The Kansanshi mine in Zambia is the eight largest copper mine in the world, with two open pits. The property is located nearly 10km north of the Solwezi town and 180km northwest of the Copperbelt town of Chingola.
The mine is 80% owned by First Quantum Minerals through its subsidiary Kansanshi Mining. The remaining 20% is held by a subsidiary of ZCCM Investment Holdings, a state-owned company in Zambia. The mine began production in April 2005.
The mine produced 270,724t of copper and 167,395oz of gold in 2013. An expansion at the mine is underway to increase the production capacity to 400,000t of copper by 2015.
Northwest Rail Company (NWR), in cooperation with Grindrod, will construct a 290km long new railway line connecting Chingola to the Kansanshi, Lumwana and Kalumbila mines. The railway line, to be constructed with an investment of $489m, intends to transport ore and copper within Zambia.
The expansion is being carried out over three phases. The $32m Phase 1 involved capacity enhancement of the oxide circuit by 20% to 7.2 million tonnes (mt). It resulted in a flexible operation that allows easy switch between mixed and sulphide circuits to suit the mining operations.
Phase 2, which was completed in November 2013 at a cost of $200m, increased the annual oxide treatment capacity by 15mt. The mixed ore and sulphide ore are milled together by a second sulphide circuit (S2) following the phase 2 expansion.
The third phase of expansion includes construction of a new 16mtpa sulphide concentrator through a single stage Semi-Autogenous Grinding (SAG) mill, which can be extended up to 25mtpa by adding a ball mill in the future. This phase has been budgeted at $565m.
The new Sulphide concentrator (S3) is expected to be operational by 2015. The sulphide ore will be milled by the new S3 following the third phase of expansion, while the mixed ore will be milled by the S2 circuit.
The copper concentrate produced from the S3 will be supplied to a new smelter currently being constructed at the mine, under the Kansanshi copper smelter development project.
The Kansanshi copper smelter development project involves setting up of a new smelter, which will be shared by the Kansanshi (33%) and Sentinel (67%) mines. The project is estimated to cost approximately $690m.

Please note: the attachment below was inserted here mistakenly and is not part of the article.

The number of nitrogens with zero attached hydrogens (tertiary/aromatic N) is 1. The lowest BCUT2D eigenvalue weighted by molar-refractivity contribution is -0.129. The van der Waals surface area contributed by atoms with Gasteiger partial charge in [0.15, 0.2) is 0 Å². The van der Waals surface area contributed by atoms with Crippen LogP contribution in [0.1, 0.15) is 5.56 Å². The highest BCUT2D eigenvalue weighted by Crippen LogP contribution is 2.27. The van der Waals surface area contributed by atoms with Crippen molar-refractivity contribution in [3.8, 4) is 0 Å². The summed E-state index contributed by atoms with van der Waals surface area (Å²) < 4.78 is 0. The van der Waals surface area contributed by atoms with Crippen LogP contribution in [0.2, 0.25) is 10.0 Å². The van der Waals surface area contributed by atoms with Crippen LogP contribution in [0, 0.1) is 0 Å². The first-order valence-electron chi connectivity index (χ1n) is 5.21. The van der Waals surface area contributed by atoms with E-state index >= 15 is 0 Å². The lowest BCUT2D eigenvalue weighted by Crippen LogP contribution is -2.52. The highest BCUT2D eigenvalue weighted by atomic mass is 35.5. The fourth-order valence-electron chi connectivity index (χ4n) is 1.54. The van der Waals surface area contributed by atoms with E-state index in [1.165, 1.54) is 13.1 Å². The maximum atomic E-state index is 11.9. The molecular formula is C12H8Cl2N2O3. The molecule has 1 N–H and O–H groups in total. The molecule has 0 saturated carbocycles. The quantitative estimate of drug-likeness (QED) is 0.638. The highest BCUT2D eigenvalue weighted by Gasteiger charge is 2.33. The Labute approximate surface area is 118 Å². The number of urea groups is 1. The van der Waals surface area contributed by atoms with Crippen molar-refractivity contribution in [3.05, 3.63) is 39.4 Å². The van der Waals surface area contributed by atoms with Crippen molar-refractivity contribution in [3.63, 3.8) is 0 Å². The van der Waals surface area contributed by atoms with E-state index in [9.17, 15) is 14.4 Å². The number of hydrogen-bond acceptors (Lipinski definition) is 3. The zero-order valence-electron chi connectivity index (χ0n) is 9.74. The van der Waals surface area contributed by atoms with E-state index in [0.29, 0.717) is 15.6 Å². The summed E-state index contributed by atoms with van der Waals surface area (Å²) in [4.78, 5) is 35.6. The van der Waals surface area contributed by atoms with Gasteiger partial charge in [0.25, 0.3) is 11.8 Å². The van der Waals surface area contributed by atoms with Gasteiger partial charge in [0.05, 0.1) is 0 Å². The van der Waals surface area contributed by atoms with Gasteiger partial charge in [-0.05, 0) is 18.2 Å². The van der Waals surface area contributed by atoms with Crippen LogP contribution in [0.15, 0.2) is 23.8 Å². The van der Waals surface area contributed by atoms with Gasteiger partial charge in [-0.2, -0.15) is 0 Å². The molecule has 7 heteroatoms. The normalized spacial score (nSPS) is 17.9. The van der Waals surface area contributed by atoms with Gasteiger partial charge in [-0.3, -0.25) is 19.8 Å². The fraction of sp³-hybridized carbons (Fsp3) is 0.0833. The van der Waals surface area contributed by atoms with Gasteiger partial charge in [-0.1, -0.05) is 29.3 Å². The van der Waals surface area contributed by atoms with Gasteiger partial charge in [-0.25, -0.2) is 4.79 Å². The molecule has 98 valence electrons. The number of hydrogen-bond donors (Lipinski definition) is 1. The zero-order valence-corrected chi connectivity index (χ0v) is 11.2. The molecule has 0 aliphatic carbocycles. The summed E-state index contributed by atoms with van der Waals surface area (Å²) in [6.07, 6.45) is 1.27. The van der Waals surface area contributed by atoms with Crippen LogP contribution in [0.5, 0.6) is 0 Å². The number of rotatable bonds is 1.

The smelter will produce 300,000t of treated copper concentrate annually. It is scheduled to start operations by mid 2014 and will be fully operational in early 2016.
WorleyParsons will provide engineering services for the project.
The proven and probable reserves at the mine include 725.6mt, graded at 0.82% copper. The measured and indicated resources have been estimated at 744.3mt, graded at 0.86% copper. The mine life is estimated to be 17 years.
The deposit is hosted within a wide, northwest trending, closing anticline with a strike length of nearly 12km. The vein-type deposit is concentrated within a tectonised rock complex and has a major mineralisation control.
The deposit outlines a well mineralised, north-south striking zone. The zone is characterised by complicated faulting, abundant injection vein networks, development of brecciate units and down-dropped rock structures.
Vein-specific copper mineralisation that is either stratiform or concordant is hosted within and directly adjacent to mesoscopic veins, in thin bands and veinlets oriented parallel to rock bedding or foliation. It also occurs as disseminated mineralisation related with albite-carbonate alteration. The main veins and vein swarms plunge sub-vertically, perpendicular to the fold axis.
Mineralisation within the brecciate zones occurs within oxidised and supergene enriched layers. Secondary copper minerals are distributed in a complex manner across these layers. The primary copper sulphide mineralisation is chalcopyrite-dominated and is associated with trace amounts of bornite, minor pyrite and pyrrhotite.
The oxide mineralisation is largely dominated by chrysocolla. It also hosts malachite, limonite and cupriferous goethite. The mixed zone, a combination of both oxide and primary-style mineralisation, also hosts significant amounts of chalcocite, minor local copper and tenorite.
Mining at the Main and NW open pits is done by conventional open pit methods involving hydraulic excavators and a mining fleet of haul trucks.
Processing of the three ore types, namely leached ore, mixed float and sulphide, is through either an oxide circuit or a sulphide and transitional ore mixed float circuit. Treatment of the sulphide ore involves crushing, milling and flotation to produce copper in concentrate.
A HPL circuit is used to convert the flotation concentrate to final cathode. The HPL circuit processes the copper concentrate in the autoclaves. The operation involves oxidation and leaching.
The circuit residue is treated through a gravity gold circuit that replaced the gold circuit in 2009. Contained gold was originally planned to be recovered into bullion through cyanide leaching and elution, but the gold circuit was not put into operation due to technical problems. In the gravity gold circuit, the efficient gravity concentration is combined with pyro-metallurgical of lower grade gravity concentrate.
The Thacker Pass lithium project is an open-pit mine proposed to be developed in Humboldt County, Nevada, US, by Lithium…
The Rincon lithium project is located in the Salar del Rincon salt pan in Argentina. Australian firm Argosy Minerals owns…
The Muruntau gold mine located in Uzbekistan is one of the largest open-pit gold mines in the world. It is…